His face is familiar, but odds are, you don't know his name. He's Ted McGinley, and he's been a working actor in Hollywood for more than 20 years. Is he successful? Sure, by the standards of an industry in which many more actors wait tables than actually appear on stage or screen.
But hiring him for your sitcom could be a huge risk -- because Ted McGinley may be cursed. Put him in your cast, and your TV show could be doomed.
Josh Mankiewicz: “Has anybody ever said anything to you, ‘Hey, by the way, we know about this?’"
Ted McGinley: “Then I say, ‘Aren't you scared to be standing next to me? Can you believe we're going to read this together?’"
So far in his career, McGinley has appeared on more than two dozen TV shows. And with each cancellation, he moves right on to the next.
Mankiewicz: “When a show goes down does any actor feel responsible, but not you?”
McGinley: “Often, possibly not enough, people have that feeling… But I certainly don't have that feeling, no.”
The McGinley curse was first spotted by "Jump the Shark," a website devoted to the ups and downs of television. In cyberspace, Ted is Jump the Shark's patron saint.
Jon Hein: “I don't think he comes onto a set and people are like, ‘Oh, there goes the show.’ But again, if you look at the track record, that's the result.”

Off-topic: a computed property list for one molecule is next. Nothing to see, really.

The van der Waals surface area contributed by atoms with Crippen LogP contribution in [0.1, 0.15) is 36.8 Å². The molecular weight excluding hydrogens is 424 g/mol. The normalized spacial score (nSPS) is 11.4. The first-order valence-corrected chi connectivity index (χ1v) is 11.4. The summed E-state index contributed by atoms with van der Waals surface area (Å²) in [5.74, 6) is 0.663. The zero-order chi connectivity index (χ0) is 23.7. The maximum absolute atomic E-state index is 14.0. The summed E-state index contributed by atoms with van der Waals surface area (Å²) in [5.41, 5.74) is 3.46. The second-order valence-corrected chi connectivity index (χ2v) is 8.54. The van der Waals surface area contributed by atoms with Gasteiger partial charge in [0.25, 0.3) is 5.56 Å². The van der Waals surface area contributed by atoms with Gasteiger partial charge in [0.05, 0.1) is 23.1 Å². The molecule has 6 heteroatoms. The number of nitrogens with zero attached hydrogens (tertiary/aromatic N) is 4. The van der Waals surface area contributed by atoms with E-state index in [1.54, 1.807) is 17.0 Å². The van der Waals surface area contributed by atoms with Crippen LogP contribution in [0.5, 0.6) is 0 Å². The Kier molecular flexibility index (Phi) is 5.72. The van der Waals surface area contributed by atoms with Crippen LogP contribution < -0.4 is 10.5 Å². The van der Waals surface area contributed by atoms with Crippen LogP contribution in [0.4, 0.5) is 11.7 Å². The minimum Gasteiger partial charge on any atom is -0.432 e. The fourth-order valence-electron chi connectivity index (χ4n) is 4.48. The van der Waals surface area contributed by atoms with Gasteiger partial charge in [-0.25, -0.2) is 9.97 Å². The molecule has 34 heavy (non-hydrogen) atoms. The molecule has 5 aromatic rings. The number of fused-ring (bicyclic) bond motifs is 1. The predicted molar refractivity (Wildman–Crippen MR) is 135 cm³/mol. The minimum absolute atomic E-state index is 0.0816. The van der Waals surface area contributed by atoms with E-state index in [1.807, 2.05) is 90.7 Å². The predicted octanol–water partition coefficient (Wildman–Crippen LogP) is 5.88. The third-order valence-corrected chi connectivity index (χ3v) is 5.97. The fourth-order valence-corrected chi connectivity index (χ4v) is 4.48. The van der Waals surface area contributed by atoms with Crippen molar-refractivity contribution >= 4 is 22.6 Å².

Mankiewicz: “But when he's on the set, there goes the show?”
Hein: “Well, yeah.”
Jon Hein runs Jump the Shark. He's watched thousands of hours of TV, searching for the exact moment when a show begins to lose steam. The website's title refers to an old "Happy Days" episode, when the Fonz went water skiing and, yes, jumped over a shark.
Hein: “You pretty much knew it was all downhill from that point on.”
Mankiewicz: “And so "jumping the shark" is the point where a TV show has crested and begins to go downhill creatively?”
Hein: “Exactly, you feel it in your gut.You're watching your favorite show and it's like -- oh, why did they bring in the new cute kid for? They had a baby, why? And all those moments, you know them, when they happen. And that's when a show jumps.”
And Hein says, in moments like those, you'll often find one Ted McGinley. Here's the case against him. For his very first TV job, Ted joined "Happy Days" when star Ron Howard left after a salary dispute. Hein says the comedy went downhill fast. Ted then dropped anchor on "The Love Boat," playing the ship's photographer, Ace. Soon, Hein points out, the show fell from the top 20, to number 56 in the ratings. And soon could no longer be found in your local listings. Ted then landed on "Married with Children," as the new husband of next-door neighbor Marci. Hein says the sitcom's quality fell sharply, and then it too went off the air. Then, like a kind of Typhoid Mary of bad ratings, Ted showed up on "The Practice" in 2001, as a main character's sperm donor.
Two seasons later, ratings were down and half the cast was fired.
Hein: “Look, I wish him nothing but the best. But the bottom line, if you see him, the show's going to jump.”